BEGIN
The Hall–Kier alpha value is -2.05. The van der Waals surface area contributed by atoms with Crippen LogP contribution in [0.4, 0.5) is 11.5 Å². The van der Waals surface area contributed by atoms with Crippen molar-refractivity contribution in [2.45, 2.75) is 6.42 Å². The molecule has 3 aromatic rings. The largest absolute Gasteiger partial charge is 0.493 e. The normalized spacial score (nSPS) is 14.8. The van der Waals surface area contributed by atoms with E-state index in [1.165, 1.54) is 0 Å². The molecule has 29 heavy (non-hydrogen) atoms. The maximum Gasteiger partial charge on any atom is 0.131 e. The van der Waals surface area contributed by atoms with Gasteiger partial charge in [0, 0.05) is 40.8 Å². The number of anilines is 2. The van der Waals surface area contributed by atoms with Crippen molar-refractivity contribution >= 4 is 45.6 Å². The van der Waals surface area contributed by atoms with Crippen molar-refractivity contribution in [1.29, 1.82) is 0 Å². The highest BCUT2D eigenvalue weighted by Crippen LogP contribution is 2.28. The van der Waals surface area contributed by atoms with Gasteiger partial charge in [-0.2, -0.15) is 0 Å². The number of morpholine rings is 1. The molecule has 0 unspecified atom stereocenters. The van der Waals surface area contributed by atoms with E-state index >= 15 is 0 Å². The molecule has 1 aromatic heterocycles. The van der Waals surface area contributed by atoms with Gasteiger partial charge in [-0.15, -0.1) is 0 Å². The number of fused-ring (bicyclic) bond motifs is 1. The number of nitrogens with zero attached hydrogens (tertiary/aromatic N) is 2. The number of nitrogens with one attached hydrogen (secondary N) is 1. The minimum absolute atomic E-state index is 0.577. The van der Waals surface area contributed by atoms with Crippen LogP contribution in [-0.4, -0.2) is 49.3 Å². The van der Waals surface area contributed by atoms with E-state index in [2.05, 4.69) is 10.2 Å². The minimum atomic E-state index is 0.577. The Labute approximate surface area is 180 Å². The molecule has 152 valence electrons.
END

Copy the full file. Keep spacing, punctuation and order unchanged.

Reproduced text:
The Hall–Kier alpha value is -2.05. The van der Waals surface area contributed by atoms with Crippen LogP contribution in [0.4, 0.5) is 11.5 Å². The van der Waals surface area contributed by atoms with Crippen molar-refractivity contribution in [2.45, 2.75) is 6.42 Å². The molecule has 3 aromatic rings. The largest absolute Gasteiger partial charge is 0.493 e. The normalized spacial score (nSPS) is 14.8. The van der Waals surface area contributed by atoms with E-state index in [1.165, 1.54) is 0 Å². The molecule has 29 heavy (non-hydrogen) atoms. The maximum Gasteiger partial charge on any atom is 0.131 e. The van der Waals surface area contributed by atoms with Gasteiger partial charge in [0, 0.05) is 40.8 Å². The number of anilines is 2. The van der Waals surface area contributed by atoms with Crippen molar-refractivity contribution >= 4 is 45.6 Å². The van der Waals surface area contributed by atoms with Crippen molar-refractivity contribution in [1.29, 1.82) is 0 Å². The highest BCUT2D eigenvalue weighted by Crippen LogP contribution is 2.28. The van der Waals surface area contributed by atoms with Gasteiger partial charge in [-0.2, -0.15) is 0 Å². The number of morpholine rings is 1. The molecule has 0 unspecified atom stereocenters. The van der Waals surface area contributed by atoms with E-state index >= 15 is 0 Å². The molecule has 1 aromatic heterocycles. The van der Waals surface area contributed by atoms with Gasteiger partial charge in [-0.15, -0.1) is 0 Å². The number of fused-ring (bicyclic) bond motifs is 1. The number of nitrogens with zero attached hydrogens (tertiary/aromatic N) is 2. The number of nitrogens with one attached hydrogen (secondary N) is 1. The minimum absolute atomic E-state index is 0.577. The van der Waals surface area contributed by atoms with Crippen LogP contribution in [-0.4, -0.2) is 49.3 Å². The van der Waals surface area contributed by atoms with E-state index in [2.05, 4.69) is 10.2 Å². The minimum atomic E-state index is 0.577. The Labute approximate surface area is 180 Å². The molecule has 152 valence electrons.